And on the slopes we made the most of the recent snowfalls and the expertise of two of Thredbo's finest instructors - Federico and Lucas. Ferderico (whom I had the pleasure of learning from), a Marketing/Business student from Venice, took us through various "exercises" (drills) to get us to lean further forward and more downhill. He had his work cut out for him trying to get us to ski with our skis shoulder width apart... we're all such ladylike skiers you see. 

And of course it wouldn't be a birds ski trip if we didn't finish the skiing with a run backwards down Friday Flat... which we did much to our own hilarity... but it wasn't as funny as Tana skiing over the embankment at the bottom of Crackenback.... see below... gold. 

Ah til next year ladies. 

Saturday, August 14, 2010

James St Community Garden

So a lovely neighbour of mine, (John the landscape gardener) told me a while ago about a small group of people from my local area who were working towards getting council approval to build a community garden.

Ever since falling in love with the River Cottage series on tele featuring Hugh Fernley Whittingstall, I've been keen on being part of such a project. Well now that's about to happen. The project team for the James St Community Garden in Redfern, have had their application approved and an $8,000 grant donated. After receiving a mailbox flier asking for interested people to attend a meeting a few weeks back, I got involved.

We start work on our little patch next Saturday, August 21, and I have to say, I'm more than just a little bit excited. I shall keep you up to date on our working bees, the development of the garden and any interesting gardening facts which should come my way.

Friday, August 13, 2010

The Burgers Are Better... at home.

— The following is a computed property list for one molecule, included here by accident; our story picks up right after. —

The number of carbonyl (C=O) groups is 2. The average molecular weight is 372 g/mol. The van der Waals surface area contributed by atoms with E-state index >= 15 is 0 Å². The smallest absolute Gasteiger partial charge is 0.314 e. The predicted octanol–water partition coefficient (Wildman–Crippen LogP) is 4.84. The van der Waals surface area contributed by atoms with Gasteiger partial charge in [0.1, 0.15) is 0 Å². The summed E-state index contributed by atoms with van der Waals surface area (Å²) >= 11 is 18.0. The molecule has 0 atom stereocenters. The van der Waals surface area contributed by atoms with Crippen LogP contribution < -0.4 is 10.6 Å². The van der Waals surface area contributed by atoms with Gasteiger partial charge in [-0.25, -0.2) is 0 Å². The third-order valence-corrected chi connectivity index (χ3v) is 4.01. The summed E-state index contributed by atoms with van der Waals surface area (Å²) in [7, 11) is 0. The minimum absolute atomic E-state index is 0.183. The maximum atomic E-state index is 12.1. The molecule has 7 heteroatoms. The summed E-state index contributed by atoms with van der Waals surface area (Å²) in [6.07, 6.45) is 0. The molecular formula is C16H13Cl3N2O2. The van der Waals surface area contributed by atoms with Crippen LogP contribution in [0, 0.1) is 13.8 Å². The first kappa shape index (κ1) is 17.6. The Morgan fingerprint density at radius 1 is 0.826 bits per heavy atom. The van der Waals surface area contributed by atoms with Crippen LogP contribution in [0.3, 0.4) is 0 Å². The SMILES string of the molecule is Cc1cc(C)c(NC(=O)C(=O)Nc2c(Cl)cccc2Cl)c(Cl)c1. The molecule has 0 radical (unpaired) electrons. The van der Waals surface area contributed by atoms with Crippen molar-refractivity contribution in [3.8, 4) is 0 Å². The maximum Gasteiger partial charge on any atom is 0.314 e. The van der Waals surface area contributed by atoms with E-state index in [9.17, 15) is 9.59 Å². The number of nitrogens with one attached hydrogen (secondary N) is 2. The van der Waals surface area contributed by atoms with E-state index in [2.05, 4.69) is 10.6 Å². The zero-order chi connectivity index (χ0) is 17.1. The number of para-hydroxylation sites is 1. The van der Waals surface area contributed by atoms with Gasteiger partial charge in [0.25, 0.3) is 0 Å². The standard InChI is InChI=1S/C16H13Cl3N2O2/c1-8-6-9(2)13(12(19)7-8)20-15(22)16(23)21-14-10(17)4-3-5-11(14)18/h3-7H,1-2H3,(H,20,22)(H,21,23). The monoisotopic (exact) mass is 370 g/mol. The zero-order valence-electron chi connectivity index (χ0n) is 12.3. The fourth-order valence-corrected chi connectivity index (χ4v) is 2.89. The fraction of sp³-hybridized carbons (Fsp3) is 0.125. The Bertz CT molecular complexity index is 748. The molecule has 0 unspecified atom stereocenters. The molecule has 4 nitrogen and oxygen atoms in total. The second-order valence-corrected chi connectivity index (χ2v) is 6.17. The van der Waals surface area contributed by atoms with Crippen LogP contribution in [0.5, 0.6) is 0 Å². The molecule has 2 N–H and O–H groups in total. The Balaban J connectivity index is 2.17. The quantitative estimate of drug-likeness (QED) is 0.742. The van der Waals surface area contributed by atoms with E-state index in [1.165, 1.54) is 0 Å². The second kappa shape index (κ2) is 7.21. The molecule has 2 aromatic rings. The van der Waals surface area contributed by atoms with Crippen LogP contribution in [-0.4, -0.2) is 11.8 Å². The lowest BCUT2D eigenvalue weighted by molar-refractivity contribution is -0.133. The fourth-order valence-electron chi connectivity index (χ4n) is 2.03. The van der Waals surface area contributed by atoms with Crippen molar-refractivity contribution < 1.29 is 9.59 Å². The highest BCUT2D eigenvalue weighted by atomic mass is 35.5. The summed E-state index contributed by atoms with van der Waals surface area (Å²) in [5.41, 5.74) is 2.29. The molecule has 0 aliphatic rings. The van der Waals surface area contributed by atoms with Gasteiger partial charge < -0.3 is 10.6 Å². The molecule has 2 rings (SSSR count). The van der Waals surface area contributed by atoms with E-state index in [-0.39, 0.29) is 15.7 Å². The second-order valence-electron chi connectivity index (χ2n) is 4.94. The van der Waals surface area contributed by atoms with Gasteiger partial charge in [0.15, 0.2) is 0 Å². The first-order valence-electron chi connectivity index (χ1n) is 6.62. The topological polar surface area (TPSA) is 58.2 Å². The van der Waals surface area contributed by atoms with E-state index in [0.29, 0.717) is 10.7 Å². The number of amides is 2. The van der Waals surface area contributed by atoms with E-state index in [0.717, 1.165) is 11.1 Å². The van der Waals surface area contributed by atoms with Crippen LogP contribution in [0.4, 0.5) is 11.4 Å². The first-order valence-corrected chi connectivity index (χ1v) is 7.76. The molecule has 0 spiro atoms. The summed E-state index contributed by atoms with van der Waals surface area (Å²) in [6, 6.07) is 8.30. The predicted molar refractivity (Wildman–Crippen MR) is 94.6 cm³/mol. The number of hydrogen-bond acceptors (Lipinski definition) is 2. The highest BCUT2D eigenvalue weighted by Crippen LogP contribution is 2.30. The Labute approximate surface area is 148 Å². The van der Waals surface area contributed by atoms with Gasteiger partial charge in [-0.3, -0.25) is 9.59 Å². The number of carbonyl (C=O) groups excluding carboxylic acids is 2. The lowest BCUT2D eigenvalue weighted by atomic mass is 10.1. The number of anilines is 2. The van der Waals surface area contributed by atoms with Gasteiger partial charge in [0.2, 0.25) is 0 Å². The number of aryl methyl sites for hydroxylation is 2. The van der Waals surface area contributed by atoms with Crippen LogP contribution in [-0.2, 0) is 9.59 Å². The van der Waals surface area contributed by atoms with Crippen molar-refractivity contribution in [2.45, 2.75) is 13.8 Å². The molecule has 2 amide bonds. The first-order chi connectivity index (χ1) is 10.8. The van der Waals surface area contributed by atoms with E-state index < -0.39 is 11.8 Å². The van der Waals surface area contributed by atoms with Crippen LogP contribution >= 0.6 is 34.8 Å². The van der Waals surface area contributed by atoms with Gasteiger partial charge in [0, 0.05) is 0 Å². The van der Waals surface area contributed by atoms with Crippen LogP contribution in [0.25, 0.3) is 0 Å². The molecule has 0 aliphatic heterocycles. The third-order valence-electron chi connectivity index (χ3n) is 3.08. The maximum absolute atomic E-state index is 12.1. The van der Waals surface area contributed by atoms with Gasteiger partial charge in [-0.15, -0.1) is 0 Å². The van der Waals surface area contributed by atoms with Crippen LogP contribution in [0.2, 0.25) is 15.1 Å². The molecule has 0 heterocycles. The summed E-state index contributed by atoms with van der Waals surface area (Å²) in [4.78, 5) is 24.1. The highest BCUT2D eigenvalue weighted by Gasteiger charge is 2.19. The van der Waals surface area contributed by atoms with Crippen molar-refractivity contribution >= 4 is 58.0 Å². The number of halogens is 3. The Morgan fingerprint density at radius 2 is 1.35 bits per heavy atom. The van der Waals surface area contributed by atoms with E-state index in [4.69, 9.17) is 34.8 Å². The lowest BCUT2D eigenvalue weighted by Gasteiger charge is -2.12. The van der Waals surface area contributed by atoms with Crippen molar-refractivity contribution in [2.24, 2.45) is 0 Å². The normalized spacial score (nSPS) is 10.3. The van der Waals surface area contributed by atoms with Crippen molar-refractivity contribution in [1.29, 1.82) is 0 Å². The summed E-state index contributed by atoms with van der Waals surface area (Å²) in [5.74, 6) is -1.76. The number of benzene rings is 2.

Ok, firstly I promise that this isn't becoming a food blog. Not that it would be a bad thing, it's just that there are so many other things to talk about. Being winter and all, there are just too many yummy, filling, tasty dinners to create hence the increase in culinary posts on here of late.

Anyway, the burgers. Being a burger lover, it seems odd that I've never made my own but I changed all that last weekend. I've experimented with my own version of the chicken burger (Oporto style) but never the grand daddy of burgers, the beef burger.

If you haven't tried it, DO IT. SO EASY.

I consulted my good friend Nigella on this one and she suggested buying the best beef mince you can, shaping about 125g of it into a patty and then seasoning with salt and pepper, rubbing down with olive oil and then frying 2-3mins on each side in a hot pan. The rest is a cinch.

I think no beef burger is complete without gherkins, fried egg (with runny yolk that explodes down the sides of the burger when you bite in), bacon and melted gruyere.

Wednesday, August 04, 2010

Girls on Film

So it just happened to be my birthday this week (35 big ones) and even though I didn't arrange a dinner or party, I felt it necessary to get a couple of the birds together for an impromptu night at the pub. The venue was the Lord Dudley in Woollahra and the tonic? Prosecco... and a couple of shots of course. It's tradition.

We then moved onto the Sheaf for a Jagerbomb (cause we needed that) and by 11.30 I was so tired it was time for bed. Just don't have the same stamina as I used to!

Wonderful night ladies. Thanks a million!

Tuesday, August 03, 2010

A Veal Winner

...how's that for a cheesy headline...
Anyway, the other night, in my current state of wanting rich, warm comfort food I cooked up a little gem from an old Women's Weekly cookbook - Veal and Eggplant Parmigiana. Soooo good people. I was going to babble on about how fattening this dish must be but you know what? WHO CARES. It tastes amazing and it warms the soul. Its basically a layered dish consisting of a thick tomato sauce, veal, eggplant with yummy molten mozzarella and parmesan on top.

Let me know if you want the recipe.